74 results found
Wang S, Yin B, Yu L, et al., 2020, Overexpression of AmpC promotes bacteriophage lysis of ampicillin- resistant Escherichia coli, Frontiers in Microbiology, Vol: 10, ISSN: 1664-302X
Infections caused by antibiotic-resistant Escherichia coli are a threat to human and animal health globally. Phage therapy has made great progress for the treatment of drug-resistant infections, but it is still unclear whether E. coli resistance to antibiotics could change the lysis ability of phages. In this study, we demonstrate that over expression of AmpC, an important β-lactamase for ampicillin resistance, promotes lysis of E. coli by phage utilizing OmpA as a receptor. E. coli strains expressing more AmpC showed higher levels of OmpA, an E. coli outer membrane protein known to serve as a receptor for T-even phages, which resulted in increased adsorption and lysis by the phage tested in this study. These data demonstrate that increased ampicillin resistance can increase the sensitivity of E. coli to some lytic phage, which provides evidence for the feasibility of synergistic application of phage and antibiotics.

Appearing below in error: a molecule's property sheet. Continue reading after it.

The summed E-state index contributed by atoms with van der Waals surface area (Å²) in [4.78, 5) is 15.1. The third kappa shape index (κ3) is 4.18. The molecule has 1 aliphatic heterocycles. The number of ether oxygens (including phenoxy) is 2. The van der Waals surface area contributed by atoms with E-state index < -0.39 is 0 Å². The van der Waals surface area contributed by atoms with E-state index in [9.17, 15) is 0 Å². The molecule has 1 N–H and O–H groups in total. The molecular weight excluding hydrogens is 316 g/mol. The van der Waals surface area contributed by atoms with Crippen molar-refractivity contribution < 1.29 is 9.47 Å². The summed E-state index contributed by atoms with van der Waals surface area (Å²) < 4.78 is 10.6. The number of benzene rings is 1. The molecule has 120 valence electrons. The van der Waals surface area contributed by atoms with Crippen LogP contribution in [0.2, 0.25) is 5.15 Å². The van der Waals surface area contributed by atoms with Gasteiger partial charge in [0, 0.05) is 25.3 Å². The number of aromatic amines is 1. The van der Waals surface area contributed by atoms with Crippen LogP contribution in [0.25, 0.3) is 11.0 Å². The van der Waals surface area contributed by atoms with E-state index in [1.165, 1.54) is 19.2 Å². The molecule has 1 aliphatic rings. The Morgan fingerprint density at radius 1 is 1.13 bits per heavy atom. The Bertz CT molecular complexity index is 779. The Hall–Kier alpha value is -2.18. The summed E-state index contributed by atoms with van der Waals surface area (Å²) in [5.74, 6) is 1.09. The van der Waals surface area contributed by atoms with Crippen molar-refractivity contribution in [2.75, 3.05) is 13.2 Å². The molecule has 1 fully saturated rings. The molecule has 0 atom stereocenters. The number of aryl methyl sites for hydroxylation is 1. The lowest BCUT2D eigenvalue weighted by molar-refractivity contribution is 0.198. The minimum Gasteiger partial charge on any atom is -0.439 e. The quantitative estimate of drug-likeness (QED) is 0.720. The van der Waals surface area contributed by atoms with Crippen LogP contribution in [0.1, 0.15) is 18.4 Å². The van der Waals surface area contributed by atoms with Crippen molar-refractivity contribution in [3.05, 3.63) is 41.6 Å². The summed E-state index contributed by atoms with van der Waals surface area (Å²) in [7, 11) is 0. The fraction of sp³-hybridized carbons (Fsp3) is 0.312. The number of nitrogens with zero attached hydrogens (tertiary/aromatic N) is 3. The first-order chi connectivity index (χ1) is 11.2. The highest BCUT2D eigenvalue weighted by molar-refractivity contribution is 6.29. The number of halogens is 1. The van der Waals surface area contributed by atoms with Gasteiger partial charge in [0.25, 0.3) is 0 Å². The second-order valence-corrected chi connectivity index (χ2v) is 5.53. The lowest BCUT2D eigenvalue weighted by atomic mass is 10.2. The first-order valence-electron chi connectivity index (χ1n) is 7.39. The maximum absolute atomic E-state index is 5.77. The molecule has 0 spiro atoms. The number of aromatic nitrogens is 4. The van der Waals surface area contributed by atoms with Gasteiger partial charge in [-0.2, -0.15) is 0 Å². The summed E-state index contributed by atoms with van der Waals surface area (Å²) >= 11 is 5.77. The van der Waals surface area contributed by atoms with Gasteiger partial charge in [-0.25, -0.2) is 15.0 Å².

Bosse JT, Li Y, Fernandez Crespo R, et al., Draft genome sequences of the type strains of Actinobacillus indolicus (46K2C) and Actinobacillus porcinus (NM319), two NAD-dependent bacterial species found in the respiratory tract of pigs, Microbiology Resource Announcements, ISSN: 2576-098X
We report here the draft genome sequences of the type strains of Actinobacillus indolicus (46K2CT) and Actinobacillus porcinus (NM319T). These NAD-dependent bacterial species are frequently found in the upper respiratory tract of pigs and are occasionally associated with lung pathology.
Wileman TM, Weinert LA, Howell KJ, et al., 2019, Pathotyping the zoonotic pathogen streptococcus suis: Novel genetic markers to differentiate invasive disease-associated isolates from non-disease-associated isolates from England and Wales, Journal of Clinical Microbiology, Vol: 57, ISSN: 0095-1137